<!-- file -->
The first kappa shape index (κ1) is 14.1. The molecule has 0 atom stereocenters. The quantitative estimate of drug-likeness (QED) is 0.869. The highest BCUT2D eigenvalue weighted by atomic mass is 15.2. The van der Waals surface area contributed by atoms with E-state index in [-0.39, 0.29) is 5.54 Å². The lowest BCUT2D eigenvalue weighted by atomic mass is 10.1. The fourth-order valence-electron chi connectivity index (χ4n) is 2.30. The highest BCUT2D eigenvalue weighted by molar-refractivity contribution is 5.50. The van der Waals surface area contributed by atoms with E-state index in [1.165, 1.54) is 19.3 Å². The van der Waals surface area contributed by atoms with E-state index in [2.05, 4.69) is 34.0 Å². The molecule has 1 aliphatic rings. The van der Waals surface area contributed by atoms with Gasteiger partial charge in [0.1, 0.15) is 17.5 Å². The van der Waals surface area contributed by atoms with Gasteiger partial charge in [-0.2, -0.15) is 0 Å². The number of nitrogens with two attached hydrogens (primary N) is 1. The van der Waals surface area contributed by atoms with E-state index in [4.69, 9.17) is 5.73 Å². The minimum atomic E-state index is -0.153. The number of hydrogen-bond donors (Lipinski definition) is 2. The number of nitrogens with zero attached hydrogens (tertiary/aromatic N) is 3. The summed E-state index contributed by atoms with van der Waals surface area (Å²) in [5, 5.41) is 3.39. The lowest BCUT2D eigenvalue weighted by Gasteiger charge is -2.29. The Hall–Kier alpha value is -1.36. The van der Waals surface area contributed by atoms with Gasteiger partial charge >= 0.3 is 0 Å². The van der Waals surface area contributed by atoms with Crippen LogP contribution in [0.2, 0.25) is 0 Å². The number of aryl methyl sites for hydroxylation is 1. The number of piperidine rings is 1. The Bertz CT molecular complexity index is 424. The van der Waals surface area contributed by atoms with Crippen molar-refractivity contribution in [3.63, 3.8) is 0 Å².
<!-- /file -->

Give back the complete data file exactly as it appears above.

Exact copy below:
The first kappa shape index (κ1) is 14.1. The molecule has 0 atom stereocenters. The quantitative estimate of drug-likeness (QED) is 0.869. The highest BCUT2D eigenvalue weighted by atomic mass is 15.2. The van der Waals surface area contributed by atoms with E-state index in [-0.39, 0.29) is 5.54 Å². The lowest BCUT2D eigenvalue weighted by atomic mass is 10.1. The fourth-order valence-electron chi connectivity index (χ4n) is 2.30. The highest BCUT2D eigenvalue weighted by molar-refractivity contribution is 5.50. The van der Waals surface area contributed by atoms with E-state index in [1.165, 1.54) is 19.3 Å². The van der Waals surface area contributed by atoms with E-state index in [2.05, 4.69) is 34.0 Å². The molecule has 1 aliphatic rings. The van der Waals surface area contributed by atoms with Gasteiger partial charge in [0.1, 0.15) is 17.5 Å². The van der Waals surface area contributed by atoms with Gasteiger partial charge in [-0.2, -0.15) is 0 Å². The number of nitrogens with two attached hydrogens (primary N) is 1. The van der Waals surface area contributed by atoms with E-state index in [4.69, 9.17) is 5.73 Å². The minimum atomic E-state index is -0.153. The number of hydrogen-bond donors (Lipinski definition) is 2. The number of nitrogens with zero attached hydrogens (tertiary/aromatic N) is 3. The summed E-state index contributed by atoms with van der Waals surface area (Å²) in [5, 5.41) is 3.39. The lowest BCUT2D eigenvalue weighted by Gasteiger charge is -2.29. The Hall–Kier alpha value is -1.36. The van der Waals surface area contributed by atoms with Gasteiger partial charge >= 0.3 is 0 Å². The van der Waals surface area contributed by atoms with Crippen LogP contribution in [0.2, 0.25) is 0 Å². The number of aryl methyl sites for hydroxylation is 1. The number of piperidine rings is 1. The Bertz CT molecular complexity index is 424. The van der Waals surface area contributed by atoms with Crippen molar-refractivity contribution in [3.63, 3.8) is 0 Å².